The most important competency for running a third-party solar company is not installing solar. It is raising cash.
Big companies like Sunrun and Vivint Solar can always find installers to partner with, but without a steady flow of cash to get solar on customer roofs so that they bring in more lease and power purchase agreement payments, they have no business.
As such, Vivint’s announcement yesterday that it had raised “up to $360 million” through a combination of debt, tax equity financing and cash equity was not only significant for both its size and the structure of the deal, but it is what the company needs to do to keep going.
This is not to imply that Vivint Solar was running out of money; at the end of the first quarter the company reported $213 million in cash and equivalents, a healthy nest egg. But given that Vivint also reported a $41 million quarterly loss from operations, that won’t last forever.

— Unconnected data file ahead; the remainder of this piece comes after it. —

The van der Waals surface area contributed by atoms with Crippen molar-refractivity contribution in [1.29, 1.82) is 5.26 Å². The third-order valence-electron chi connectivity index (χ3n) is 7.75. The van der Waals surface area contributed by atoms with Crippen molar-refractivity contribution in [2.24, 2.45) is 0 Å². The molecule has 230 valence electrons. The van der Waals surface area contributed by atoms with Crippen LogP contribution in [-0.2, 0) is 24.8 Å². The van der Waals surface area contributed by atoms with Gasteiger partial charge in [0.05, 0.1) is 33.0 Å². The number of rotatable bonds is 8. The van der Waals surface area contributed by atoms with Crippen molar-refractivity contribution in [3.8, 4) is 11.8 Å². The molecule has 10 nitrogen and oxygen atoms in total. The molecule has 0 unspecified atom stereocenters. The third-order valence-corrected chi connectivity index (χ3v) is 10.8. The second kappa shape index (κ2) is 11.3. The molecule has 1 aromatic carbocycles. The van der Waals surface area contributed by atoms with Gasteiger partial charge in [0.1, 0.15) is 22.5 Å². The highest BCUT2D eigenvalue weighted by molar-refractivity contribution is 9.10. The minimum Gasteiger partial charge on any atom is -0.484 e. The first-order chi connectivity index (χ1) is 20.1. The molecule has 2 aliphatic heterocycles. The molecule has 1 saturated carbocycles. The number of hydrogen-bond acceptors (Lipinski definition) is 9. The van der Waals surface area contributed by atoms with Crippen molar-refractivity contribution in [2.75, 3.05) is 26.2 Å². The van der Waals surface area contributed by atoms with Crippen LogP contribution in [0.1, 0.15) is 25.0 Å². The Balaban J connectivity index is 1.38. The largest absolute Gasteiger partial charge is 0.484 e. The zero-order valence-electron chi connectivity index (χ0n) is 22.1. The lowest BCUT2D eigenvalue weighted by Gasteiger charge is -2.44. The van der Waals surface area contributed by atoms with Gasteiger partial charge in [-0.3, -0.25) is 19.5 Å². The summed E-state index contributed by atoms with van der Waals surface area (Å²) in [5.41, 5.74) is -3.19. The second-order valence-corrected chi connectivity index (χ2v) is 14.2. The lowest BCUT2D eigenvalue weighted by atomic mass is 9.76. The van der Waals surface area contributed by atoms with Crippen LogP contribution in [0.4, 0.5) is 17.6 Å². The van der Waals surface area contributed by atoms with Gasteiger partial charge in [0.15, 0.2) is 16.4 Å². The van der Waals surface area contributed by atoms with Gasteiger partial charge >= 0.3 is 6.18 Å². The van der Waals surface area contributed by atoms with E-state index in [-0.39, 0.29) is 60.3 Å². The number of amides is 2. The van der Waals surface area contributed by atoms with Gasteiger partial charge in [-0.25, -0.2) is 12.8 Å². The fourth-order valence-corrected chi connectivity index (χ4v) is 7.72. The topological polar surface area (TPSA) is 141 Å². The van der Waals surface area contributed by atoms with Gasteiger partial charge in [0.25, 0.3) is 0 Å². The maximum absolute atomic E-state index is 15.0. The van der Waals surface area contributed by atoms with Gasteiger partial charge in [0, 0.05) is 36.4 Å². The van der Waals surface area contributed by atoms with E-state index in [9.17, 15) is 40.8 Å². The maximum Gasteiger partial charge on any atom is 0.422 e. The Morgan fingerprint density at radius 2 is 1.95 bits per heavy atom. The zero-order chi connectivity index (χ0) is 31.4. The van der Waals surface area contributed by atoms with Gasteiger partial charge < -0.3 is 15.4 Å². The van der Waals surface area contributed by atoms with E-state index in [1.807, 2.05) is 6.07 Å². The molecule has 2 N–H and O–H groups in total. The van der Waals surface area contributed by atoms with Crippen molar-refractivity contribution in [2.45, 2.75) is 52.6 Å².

The exact form of the funding deal has been described by Vivint Solar as a “multi-party forward flow funding arrangement”, including project-level debt, a levered tax equity partnership and a cash equity component.
Vivint Solar was not available by press time to clarify this financial jargon. But what is clear is that this both provides some up-front cash to build projects and a tax equity component for claiming the federal Investment Tax Credit (ITC), as well as providing “financial flexibility”.
Vivint also notes that it also used this structure last year, which was a first for the residential solar industry.
All told, this new financing will support an estimated 95-100 MW of solar, or roughly two quarters’ worth for Vivint. After which it will presumably raise more money, and the cycle will go on.
The transaction also represents banks showing confidence in Vivint Solar and its business model, despite ballooning sales, general and administrative costs which made it much more expensive to install solar during Q1 than in previous quarters.